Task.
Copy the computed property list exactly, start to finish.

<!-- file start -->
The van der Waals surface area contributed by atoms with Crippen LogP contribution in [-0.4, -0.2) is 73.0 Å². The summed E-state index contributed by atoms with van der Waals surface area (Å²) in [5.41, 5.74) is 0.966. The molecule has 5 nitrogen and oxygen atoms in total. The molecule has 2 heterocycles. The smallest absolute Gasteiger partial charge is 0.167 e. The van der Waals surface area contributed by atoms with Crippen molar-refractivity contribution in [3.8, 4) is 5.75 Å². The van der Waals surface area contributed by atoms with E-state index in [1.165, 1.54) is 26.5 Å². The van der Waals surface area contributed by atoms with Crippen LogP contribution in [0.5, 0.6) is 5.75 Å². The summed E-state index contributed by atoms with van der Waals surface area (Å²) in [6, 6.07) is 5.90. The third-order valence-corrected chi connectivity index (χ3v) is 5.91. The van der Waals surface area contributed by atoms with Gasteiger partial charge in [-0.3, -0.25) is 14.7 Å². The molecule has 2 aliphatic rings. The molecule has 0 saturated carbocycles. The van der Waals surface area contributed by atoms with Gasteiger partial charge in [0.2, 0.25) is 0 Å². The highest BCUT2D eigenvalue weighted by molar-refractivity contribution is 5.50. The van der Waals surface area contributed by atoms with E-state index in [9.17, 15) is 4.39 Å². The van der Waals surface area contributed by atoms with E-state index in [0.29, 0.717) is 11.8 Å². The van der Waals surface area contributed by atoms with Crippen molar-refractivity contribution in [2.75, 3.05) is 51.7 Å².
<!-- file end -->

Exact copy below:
The van der Waals surface area contributed by atoms with Crippen LogP contribution in [-0.4, -0.2) is 73.0 Å². The summed E-state index contributed by atoms with van der Waals surface area (Å²) in [5.41, 5.74) is 0.966. The molecule has 5 nitrogen and oxygen atoms in total. The molecule has 2 heterocycles. The smallest absolute Gasteiger partial charge is 0.167 e. The van der Waals surface area contributed by atoms with Crippen molar-refractivity contribution in [3.8, 4) is 5.75 Å². The van der Waals surface area contributed by atoms with E-state index in [1.165, 1.54) is 26.5 Å². The van der Waals surface area contributed by atoms with Crippen LogP contribution in [0.5, 0.6) is 5.75 Å². The summed E-state index contributed by atoms with van der Waals surface area (Å²) in [6, 6.07) is 5.90. The third-order valence-corrected chi connectivity index (χ3v) is 5.91. The van der Waals surface area contributed by atoms with Gasteiger partial charge in [-0.3, -0.25) is 14.7 Å². The molecule has 2 aliphatic rings. The molecule has 0 saturated carbocycles. The van der Waals surface area contributed by atoms with Gasteiger partial charge in [0.2, 0.25) is 0 Å². The highest BCUT2D eigenvalue weighted by molar-refractivity contribution is 5.50. The van der Waals surface area contributed by atoms with E-state index in [9.17, 15) is 4.39 Å². The van der Waals surface area contributed by atoms with E-state index in [0.29, 0.717) is 11.8 Å². The van der Waals surface area contributed by atoms with Crippen molar-refractivity contribution in [2.75, 3.05) is 51.7 Å².